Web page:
The “reality is, the displacement crisis is inside Afghanistan”, with more than 600,000 Afghans displaced in 2021, “80 per cent of which are women and children,” said UNHCR spokesperson, Babar Baloch, who was speaking from Pakistan.
In an appeal to the world not to turn away its attention or focus from Afghans and Afghanistan, he warned that we cannot allow this “to become a humanitarian catastrophe”.
Describing the situation at the country’s borders with Pakistan, Baloch said UNHCR had not seen such a “large refugee influx” crossing over into Pakistan and Iran before.
The explanation for this is unclear: “It could be that some of those people may not think they have the right documents, others may not be so comfortable in terms of confronting armed guards at the borders,” he said.
“Afghans are still able to come through Pakistan,” he explained, “but it is very regulated,” and you must show documents such as your ID card, passport or visa.
Baloch’s appeal follows the UNHCR’s repeated call on Tuesday for Afghanistan’s neighbouring states to keep their borders open to those fleeing.
States must provide urgent protection to Afghan journalists and media workers, who fear for their lives and are seeking safety abroad, UN-appointed independent rights experts said on Friday.
The safety of women is of particular concern as they are facing heightened risks since the Taliban’s political takeover of Afghanistan,” they added, as “they may be targeted for working in the media or simply being a woman in public life”.
Reminding the Human Rights Council of the various resolutions on the safety of journalists adopted in recent years, the experts called for expedited visas, assistance with evacuation, and open borders for those who wished to leave Afghanistan.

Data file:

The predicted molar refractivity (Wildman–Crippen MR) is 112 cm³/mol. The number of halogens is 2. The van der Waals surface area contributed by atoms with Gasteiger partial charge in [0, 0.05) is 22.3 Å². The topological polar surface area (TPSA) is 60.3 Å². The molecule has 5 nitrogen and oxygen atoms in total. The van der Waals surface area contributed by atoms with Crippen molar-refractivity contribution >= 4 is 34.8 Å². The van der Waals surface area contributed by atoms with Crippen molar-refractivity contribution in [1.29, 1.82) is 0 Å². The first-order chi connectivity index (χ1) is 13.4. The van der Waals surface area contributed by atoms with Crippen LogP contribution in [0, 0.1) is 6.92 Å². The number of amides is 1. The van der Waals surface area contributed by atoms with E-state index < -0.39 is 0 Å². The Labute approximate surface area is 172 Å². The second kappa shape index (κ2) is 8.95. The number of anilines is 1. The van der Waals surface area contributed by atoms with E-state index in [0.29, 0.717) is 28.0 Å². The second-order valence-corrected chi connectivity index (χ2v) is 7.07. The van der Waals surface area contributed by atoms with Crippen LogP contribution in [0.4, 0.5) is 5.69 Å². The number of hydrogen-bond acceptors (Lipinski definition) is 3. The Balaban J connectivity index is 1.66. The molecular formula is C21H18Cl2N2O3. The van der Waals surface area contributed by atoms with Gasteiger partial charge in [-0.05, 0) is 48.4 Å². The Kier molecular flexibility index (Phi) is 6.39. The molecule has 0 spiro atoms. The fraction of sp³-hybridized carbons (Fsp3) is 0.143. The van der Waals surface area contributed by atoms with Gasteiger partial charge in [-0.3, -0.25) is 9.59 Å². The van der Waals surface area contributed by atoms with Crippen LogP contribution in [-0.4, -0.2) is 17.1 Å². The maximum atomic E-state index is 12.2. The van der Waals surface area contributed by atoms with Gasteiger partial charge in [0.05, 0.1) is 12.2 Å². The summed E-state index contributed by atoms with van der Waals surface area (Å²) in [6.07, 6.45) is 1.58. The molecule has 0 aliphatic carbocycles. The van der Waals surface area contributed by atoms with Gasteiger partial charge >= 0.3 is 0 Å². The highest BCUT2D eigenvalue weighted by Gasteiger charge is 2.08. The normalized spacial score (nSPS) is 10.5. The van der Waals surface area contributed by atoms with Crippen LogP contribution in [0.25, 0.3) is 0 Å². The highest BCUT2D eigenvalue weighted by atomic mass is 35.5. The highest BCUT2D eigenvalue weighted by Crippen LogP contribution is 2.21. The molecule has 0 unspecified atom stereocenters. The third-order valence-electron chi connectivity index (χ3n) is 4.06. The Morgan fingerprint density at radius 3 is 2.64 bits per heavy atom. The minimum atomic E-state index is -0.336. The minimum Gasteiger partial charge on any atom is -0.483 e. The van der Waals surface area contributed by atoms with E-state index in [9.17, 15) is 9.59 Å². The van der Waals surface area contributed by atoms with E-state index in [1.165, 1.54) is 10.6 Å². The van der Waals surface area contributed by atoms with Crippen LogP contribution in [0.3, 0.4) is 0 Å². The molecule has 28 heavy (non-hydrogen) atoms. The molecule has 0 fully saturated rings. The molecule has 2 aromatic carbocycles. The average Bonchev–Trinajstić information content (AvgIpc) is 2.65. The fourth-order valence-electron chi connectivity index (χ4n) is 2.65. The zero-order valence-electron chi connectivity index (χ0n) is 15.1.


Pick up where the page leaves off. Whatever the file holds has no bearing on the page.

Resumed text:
Reports of targeted killings of journalists and their family members, home raids, threats and intimidation in areas controlled by the Taliban, have sharply increased in recent months, according to the rights experts.
This is taking place “in a context where Afghanistan is already considered one of the most dangerous countries for journalists,” they pointed out.
They called on the Council to consider setting up “an investigative and monitoring mechanism for accountability for all human rights violations that have been taking place.
The experts included attacks, reprisals and violence against journalists and media workers.
Accountability for human rights violations is critical not only for individual justice but also the prevention of future violations,” they argued.
Emphasising the crucial prevention role of the Human Rights Council, they called on the Council and all States to do their utmost to preserve the hard-won gains for media freedom, including for women journalists and media workers.
“Last week’s Council resolution on human rights in Afghanistan fails to address the specific risks faced by journalists and human rights defenders in the country,” they pointed out.
“The safety of journalists, women and men alike, human rights defenders and gender equality activists, must be a key consideration of their engagement on the human rights situation in Afghanistan.
“It is imperative for all States to stand firmly with the people of Afghanistan,” the experts said.
Independent human rights experts are appointed under the Special Procedures of the Human Rights Council, and are not UN staff, nor are they paid for their work.